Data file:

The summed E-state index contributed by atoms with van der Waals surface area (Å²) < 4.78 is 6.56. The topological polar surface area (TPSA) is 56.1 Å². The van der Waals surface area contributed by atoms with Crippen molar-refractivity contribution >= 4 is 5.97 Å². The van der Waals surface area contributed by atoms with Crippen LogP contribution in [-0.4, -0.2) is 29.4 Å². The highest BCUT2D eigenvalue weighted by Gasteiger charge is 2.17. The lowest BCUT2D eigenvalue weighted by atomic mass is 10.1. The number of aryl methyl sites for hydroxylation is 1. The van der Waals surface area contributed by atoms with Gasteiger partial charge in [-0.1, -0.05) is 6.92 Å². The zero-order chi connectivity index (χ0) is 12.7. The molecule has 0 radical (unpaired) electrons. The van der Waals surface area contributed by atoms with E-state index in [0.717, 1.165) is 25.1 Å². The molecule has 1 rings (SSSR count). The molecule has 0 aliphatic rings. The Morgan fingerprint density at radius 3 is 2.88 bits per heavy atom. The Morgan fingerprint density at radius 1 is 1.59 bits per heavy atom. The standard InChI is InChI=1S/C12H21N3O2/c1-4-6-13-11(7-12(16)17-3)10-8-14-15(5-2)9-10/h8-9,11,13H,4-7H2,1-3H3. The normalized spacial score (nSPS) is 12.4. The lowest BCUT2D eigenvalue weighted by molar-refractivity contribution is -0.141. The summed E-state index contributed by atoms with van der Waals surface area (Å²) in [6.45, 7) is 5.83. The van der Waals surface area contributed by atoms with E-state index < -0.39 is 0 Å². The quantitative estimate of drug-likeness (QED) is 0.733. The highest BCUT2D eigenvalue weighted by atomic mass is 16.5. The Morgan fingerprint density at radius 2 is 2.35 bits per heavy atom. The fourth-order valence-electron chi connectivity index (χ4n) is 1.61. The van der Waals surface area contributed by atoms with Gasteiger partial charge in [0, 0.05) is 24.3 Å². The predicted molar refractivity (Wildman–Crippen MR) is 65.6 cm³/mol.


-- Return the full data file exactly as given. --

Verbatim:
The summed E-state index contributed by atoms with van der Waals surface area (Å²) < 4.78 is 6.56. The topological polar surface area (TPSA) is 56.1 Å². The van der Waals surface area contributed by atoms with Crippen molar-refractivity contribution >= 4 is 5.97 Å². The van der Waals surface area contributed by atoms with Crippen LogP contribution in [-0.4, -0.2) is 29.4 Å². The highest BCUT2D eigenvalue weighted by Gasteiger charge is 2.17. The lowest BCUT2D eigenvalue weighted by atomic mass is 10.1. The number of aryl methyl sites for hydroxylation is 1. The van der Waals surface area contributed by atoms with Gasteiger partial charge in [-0.1, -0.05) is 6.92 Å². The zero-order chi connectivity index (χ0) is 12.7. The molecule has 0 radical (unpaired) electrons. The van der Waals surface area contributed by atoms with E-state index in [0.717, 1.165) is 25.1 Å². The molecule has 1 rings (SSSR count). The molecule has 0 aliphatic rings. The Morgan fingerprint density at radius 3 is 2.88 bits per heavy atom. The Morgan fingerprint density at radius 1 is 1.59 bits per heavy atom. The standard InChI is InChI=1S/C12H21N3O2/c1-4-6-13-11(7-12(16)17-3)10-8-14-15(5-2)9-10/h8-9,11,13H,4-7H2,1-3H3. The normalized spacial score (nSPS) is 12.4. The lowest BCUT2D eigenvalue weighted by molar-refractivity contribution is -0.141. The summed E-state index contributed by atoms with van der Waals surface area (Å²) in [6.45, 7) is 5.83. The van der Waals surface area contributed by atoms with E-state index < -0.39 is 0 Å². The quantitative estimate of drug-likeness (QED) is 0.733. The highest BCUT2D eigenvalue weighted by atomic mass is 16.5. The Morgan fingerprint density at radius 2 is 2.35 bits per heavy atom. The fourth-order valence-electron chi connectivity index (χ4n) is 1.61. The van der Waals surface area contributed by atoms with Gasteiger partial charge in [0, 0.05) is 24.3 Å². The predicted molar refractivity (Wildman–Crippen MR) is 65.6 cm³/mol.